In 1967 the Union lost an election at A. S. Horner, Inc. (the Company). Prior to the election the Company had sent a letter to employees, including members of the Union. This letter was signed by G. R. Wilson, a superintendent of highway construction employees of the Company, and thus a supervisory employee who adjusted grievances.

On the day the Union lost the election an agent of the Union, Mr. R. Bloomfield, preferred charges with the Union against Wilson for violation of an alleged obligation under the Constitution of the Union by hiring nonunion carpenters and by signing the letter urging carpenter-employees to vote against the Union. Wilson did not appear at the Union trial but before that hearing by letter replied to the charges, saying that he was a supervisory employee whose loyalty must be directed first to the Company. He further contended that it was unlawful for the Union to require anyone to hire only Union men. Wilson was found guilty and fined $250.

The Examiner's findings adopted by the Board, referred to the letter and such activity by Wilson and said one reason for the fine was that he acted in the interest of the Company and against the interest of the Union; that the subsequent fining of Wilson coerced the Company and was in violation of Sec. 8(b) (1) (B) of the Act; and that the imposition of the fine for hiring nonunion employees was an attempt to cause discrimination against nonunion applicants in violation of Sec. 8(a) (3) of the Act, thus violating Sec. 8(b) (2) and Sec. 8(b) (1) (A).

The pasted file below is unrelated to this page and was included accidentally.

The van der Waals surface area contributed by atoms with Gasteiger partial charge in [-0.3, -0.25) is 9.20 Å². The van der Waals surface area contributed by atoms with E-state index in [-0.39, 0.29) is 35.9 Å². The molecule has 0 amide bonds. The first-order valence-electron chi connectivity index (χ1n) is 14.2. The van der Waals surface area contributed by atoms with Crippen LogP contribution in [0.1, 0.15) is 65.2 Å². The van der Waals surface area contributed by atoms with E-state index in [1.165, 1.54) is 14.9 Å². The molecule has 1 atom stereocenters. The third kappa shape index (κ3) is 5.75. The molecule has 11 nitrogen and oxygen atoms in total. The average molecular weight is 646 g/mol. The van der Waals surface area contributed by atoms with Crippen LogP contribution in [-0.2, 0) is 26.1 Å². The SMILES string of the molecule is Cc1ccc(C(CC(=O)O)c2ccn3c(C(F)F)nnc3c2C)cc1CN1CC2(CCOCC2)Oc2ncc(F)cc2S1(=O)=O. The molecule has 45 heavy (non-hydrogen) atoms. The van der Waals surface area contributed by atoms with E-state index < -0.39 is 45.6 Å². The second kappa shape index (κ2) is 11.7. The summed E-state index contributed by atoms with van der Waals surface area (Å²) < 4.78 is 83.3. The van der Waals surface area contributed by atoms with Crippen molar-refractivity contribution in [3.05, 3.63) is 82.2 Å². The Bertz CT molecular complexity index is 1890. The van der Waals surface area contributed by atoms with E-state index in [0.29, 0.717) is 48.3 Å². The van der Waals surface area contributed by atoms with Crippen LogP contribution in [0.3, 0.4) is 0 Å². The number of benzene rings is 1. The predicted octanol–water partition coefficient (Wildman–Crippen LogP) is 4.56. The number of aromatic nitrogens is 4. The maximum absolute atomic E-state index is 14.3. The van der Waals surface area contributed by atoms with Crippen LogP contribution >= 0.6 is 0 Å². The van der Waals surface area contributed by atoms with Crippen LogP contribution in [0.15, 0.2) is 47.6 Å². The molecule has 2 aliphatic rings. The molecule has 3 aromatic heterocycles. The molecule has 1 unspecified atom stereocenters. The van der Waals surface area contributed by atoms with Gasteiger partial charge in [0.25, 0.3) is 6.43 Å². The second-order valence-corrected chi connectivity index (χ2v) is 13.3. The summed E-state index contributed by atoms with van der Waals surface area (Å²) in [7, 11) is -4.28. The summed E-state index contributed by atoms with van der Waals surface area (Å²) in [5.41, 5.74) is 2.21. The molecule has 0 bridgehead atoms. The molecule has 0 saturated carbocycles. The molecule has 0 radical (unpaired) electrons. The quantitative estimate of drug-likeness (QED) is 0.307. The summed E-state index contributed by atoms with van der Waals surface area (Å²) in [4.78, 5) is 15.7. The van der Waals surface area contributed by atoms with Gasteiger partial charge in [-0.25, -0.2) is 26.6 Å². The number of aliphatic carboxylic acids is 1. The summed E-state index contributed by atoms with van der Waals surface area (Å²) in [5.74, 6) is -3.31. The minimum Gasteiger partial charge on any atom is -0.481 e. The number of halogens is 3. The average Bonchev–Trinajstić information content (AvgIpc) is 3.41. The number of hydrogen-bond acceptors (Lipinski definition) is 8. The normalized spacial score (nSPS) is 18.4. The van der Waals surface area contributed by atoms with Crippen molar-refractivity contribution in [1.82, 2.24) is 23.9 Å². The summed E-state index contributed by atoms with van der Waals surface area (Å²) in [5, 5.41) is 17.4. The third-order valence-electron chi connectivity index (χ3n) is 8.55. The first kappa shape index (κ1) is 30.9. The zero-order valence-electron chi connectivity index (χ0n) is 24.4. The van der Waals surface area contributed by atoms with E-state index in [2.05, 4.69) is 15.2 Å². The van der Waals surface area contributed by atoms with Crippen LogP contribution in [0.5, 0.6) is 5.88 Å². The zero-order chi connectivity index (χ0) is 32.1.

In opposing enforcement the Union contends first that there is no substantial evidence to support the findings of the several violations. As to the Sec. 8(b) (1) (B) violation, there was proof of the fining of Wilson for signing the letter and hiring the nonunion employees. He was in a supervisory position and, for reasons discussed in No. 128-70, we again agree with the Board's findings and its conclusion that there was a violation of Sec. 8(b) (1) (B) which protects an employer's rights in the selection of his representatives for purposes of collective bargaining or the adjustment of grievances.